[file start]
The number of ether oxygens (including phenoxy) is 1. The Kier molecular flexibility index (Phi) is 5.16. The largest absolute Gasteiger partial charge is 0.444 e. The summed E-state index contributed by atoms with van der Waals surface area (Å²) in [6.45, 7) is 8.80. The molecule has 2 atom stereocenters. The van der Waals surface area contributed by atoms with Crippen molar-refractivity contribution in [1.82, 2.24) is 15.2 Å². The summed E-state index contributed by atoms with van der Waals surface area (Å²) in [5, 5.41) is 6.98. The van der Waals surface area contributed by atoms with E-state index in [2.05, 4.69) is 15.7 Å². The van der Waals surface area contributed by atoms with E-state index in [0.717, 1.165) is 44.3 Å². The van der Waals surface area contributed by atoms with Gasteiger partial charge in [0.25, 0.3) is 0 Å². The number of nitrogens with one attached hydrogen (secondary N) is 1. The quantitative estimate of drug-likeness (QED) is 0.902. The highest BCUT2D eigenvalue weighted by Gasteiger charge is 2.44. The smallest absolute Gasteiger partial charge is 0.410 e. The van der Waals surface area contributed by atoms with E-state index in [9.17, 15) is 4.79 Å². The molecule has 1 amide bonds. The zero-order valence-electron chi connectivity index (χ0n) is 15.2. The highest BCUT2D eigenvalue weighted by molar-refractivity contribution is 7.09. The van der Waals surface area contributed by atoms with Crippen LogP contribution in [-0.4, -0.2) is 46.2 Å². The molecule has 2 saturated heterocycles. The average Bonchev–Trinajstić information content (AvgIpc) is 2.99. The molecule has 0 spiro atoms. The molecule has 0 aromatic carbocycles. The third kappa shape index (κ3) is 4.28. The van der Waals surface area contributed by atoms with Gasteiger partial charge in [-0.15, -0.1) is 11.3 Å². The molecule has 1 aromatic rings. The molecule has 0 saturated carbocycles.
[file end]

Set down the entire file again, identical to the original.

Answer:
The number of ether oxygens (including phenoxy) is 1. The Kier molecular flexibility index (Phi) is 5.16. The largest absolute Gasteiger partial charge is 0.444 e. The summed E-state index contributed by atoms with van der Waals surface area (Å²) in [6.45, 7) is 8.80. The molecule has 2 atom stereocenters. The van der Waals surface area contributed by atoms with Crippen molar-refractivity contribution in [1.82, 2.24) is 15.2 Å². The summed E-state index contributed by atoms with van der Waals surface area (Å²) in [5, 5.41) is 6.98. The van der Waals surface area contributed by atoms with E-state index in [2.05, 4.69) is 15.7 Å². The van der Waals surface area contributed by atoms with E-state index in [0.717, 1.165) is 44.3 Å². The van der Waals surface area contributed by atoms with Gasteiger partial charge in [0.25, 0.3) is 0 Å². The number of nitrogens with one attached hydrogen (secondary N) is 1. The quantitative estimate of drug-likeness (QED) is 0.902. The highest BCUT2D eigenvalue weighted by Gasteiger charge is 2.44. The smallest absolute Gasteiger partial charge is 0.410 e. The van der Waals surface area contributed by atoms with E-state index in [9.17, 15) is 4.79 Å². The molecule has 1 amide bonds. The zero-order valence-electron chi connectivity index (χ0n) is 15.2. The highest BCUT2D eigenvalue weighted by molar-refractivity contribution is 7.09. The van der Waals surface area contributed by atoms with Crippen LogP contribution in [-0.4, -0.2) is 46.2 Å². The molecule has 2 saturated heterocycles. The average Bonchev–Trinajstić information content (AvgIpc) is 2.99. The molecule has 0 spiro atoms. The molecule has 0 aromatic carbocycles. The third kappa shape index (κ3) is 4.28. The van der Waals surface area contributed by atoms with Gasteiger partial charge in [-0.15, -0.1) is 11.3 Å². The molecule has 1 aromatic rings. The molecule has 0 saturated carbocycles.